In fact Tuesday night MSNBC commentator Chris Matthews made a brilliant comparison of how Romney looked like Prince Charles visiting New Guinea, in regard to Romney’s wooden demeanor.

During Christie’s speech he appeared to be wincing in pain, rarely applauding and looking decidedly uncomfortable. Everyone in that arena was rocking and wanting Romney to join them, to be one of them. But he refused and instead chose to remain an observer.

I appreciate the debt argument, and agree our fight is on the domestic front. We must get out spending under control, but I heard no convincing evidence that Romney is better suited to lead America – only antiquated themes and empty promises.

Case in point, there was so little substance at the Republican National Convention that the most memorable moment came from an aging Clint Eastwood speaking to an empty chair.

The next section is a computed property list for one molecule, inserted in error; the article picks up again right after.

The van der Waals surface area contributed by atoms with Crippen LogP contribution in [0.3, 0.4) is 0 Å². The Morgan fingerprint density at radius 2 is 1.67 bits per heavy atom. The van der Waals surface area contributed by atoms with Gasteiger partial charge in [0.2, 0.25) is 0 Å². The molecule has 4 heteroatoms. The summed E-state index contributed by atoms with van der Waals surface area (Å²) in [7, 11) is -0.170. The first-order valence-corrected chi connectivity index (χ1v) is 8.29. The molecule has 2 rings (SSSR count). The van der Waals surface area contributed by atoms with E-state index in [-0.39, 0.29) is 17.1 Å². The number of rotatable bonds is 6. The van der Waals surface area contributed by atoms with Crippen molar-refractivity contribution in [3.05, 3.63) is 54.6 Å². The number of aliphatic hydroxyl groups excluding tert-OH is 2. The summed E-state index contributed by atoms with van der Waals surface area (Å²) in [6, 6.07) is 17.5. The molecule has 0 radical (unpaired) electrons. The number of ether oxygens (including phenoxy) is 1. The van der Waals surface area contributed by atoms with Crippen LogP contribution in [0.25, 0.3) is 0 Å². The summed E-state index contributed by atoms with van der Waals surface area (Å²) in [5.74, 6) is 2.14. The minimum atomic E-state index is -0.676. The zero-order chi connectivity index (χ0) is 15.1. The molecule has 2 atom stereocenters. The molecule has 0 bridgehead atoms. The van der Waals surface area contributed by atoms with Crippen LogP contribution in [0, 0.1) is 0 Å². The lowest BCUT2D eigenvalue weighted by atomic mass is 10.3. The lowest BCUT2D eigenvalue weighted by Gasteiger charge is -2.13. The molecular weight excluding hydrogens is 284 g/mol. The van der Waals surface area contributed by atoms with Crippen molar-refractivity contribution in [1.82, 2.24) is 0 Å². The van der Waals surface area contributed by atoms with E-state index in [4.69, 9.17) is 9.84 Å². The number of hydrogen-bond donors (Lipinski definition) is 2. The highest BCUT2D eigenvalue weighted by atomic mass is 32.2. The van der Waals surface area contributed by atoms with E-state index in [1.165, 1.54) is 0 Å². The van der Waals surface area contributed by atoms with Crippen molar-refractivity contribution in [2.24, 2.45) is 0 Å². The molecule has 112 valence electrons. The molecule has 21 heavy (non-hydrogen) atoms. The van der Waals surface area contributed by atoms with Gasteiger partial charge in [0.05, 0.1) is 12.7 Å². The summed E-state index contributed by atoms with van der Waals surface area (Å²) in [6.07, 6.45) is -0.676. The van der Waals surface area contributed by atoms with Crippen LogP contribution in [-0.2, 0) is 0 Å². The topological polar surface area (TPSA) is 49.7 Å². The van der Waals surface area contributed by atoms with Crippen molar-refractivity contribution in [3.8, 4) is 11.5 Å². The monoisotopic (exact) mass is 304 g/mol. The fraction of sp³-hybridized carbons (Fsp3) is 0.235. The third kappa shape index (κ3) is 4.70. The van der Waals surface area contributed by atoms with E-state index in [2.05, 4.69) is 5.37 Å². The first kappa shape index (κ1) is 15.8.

The top Tweeted moment from the convention came from President Obama in responding to Eastwood saying, “This chair is taken.”

These are bad trend lines for the Republican ticket. It got no bump coming out of its convention, and an empty chair is getting more traction than its candidates.

Romney has shown he is the most dangerous of politicians. He has few true convictions, the rest are fill-in the blank, susceptible to the whims of whoever will take him into office. Romney will pander to the Birthers on the far right, ignore global warming, and already has done a 180 on health care, a woman’s right to choose and gun control.

What won’t Mitt flip on?

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1 Response to The Republican National Convention – Not Ready for Prime Time

  1. Robert F Langley says:

    Did Romney actually say that we “…would be energy dependent by 2020?” I thought we accomplished that back in the 60s.